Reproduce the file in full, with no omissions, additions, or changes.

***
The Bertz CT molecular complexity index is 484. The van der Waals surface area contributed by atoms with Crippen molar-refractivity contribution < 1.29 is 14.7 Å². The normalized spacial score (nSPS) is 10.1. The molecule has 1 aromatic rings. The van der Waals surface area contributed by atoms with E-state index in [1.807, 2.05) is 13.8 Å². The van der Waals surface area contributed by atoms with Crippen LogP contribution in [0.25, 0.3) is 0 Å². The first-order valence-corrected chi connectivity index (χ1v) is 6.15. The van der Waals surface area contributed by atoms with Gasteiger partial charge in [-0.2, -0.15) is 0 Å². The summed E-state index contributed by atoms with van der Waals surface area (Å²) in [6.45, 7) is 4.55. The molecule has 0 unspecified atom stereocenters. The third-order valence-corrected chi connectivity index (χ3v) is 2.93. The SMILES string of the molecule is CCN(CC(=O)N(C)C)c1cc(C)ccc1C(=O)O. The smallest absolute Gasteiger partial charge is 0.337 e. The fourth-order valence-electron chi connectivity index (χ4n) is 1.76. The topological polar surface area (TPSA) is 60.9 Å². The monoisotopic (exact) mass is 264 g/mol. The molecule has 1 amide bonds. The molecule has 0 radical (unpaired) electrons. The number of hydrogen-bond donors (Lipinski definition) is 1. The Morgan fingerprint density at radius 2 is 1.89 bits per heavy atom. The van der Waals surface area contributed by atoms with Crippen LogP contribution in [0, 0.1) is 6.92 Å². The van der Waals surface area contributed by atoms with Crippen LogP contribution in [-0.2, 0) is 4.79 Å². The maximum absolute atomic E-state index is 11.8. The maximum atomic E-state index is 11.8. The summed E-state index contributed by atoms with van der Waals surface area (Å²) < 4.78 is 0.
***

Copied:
The Bertz CT molecular complexity index is 484. The van der Waals surface area contributed by atoms with Crippen molar-refractivity contribution < 1.29 is 14.7 Å². The normalized spacial score (nSPS) is 10.1. The molecule has 1 aromatic rings. The van der Waals surface area contributed by atoms with E-state index in [1.807, 2.05) is 13.8 Å². The van der Waals surface area contributed by atoms with Crippen LogP contribution in [0.25, 0.3) is 0 Å². The first-order valence-corrected chi connectivity index (χ1v) is 6.15. The van der Waals surface area contributed by atoms with Gasteiger partial charge in [-0.2, -0.15) is 0 Å². The summed E-state index contributed by atoms with van der Waals surface area (Å²) in [6.45, 7) is 4.55. The molecule has 0 unspecified atom stereocenters. The third-order valence-corrected chi connectivity index (χ3v) is 2.93. The SMILES string of the molecule is CCN(CC(=O)N(C)C)c1cc(C)ccc1C(=O)O. The smallest absolute Gasteiger partial charge is 0.337 e. The fourth-order valence-electron chi connectivity index (χ4n) is 1.76. The topological polar surface area (TPSA) is 60.9 Å². The monoisotopic (exact) mass is 264 g/mol. The molecule has 1 amide bonds. The molecule has 0 radical (unpaired) electrons. The number of hydrogen-bond donors (Lipinski definition) is 1. The Morgan fingerprint density at radius 2 is 1.89 bits per heavy atom. The van der Waals surface area contributed by atoms with Crippen LogP contribution in [0, 0.1) is 6.92 Å². The van der Waals surface area contributed by atoms with Crippen LogP contribution in [-0.2, 0) is 4.79 Å². The maximum absolute atomic E-state index is 11.8. The maximum atomic E-state index is 11.8. The summed E-state index contributed by atoms with van der Waals surface area (Å²) < 4.78 is 0.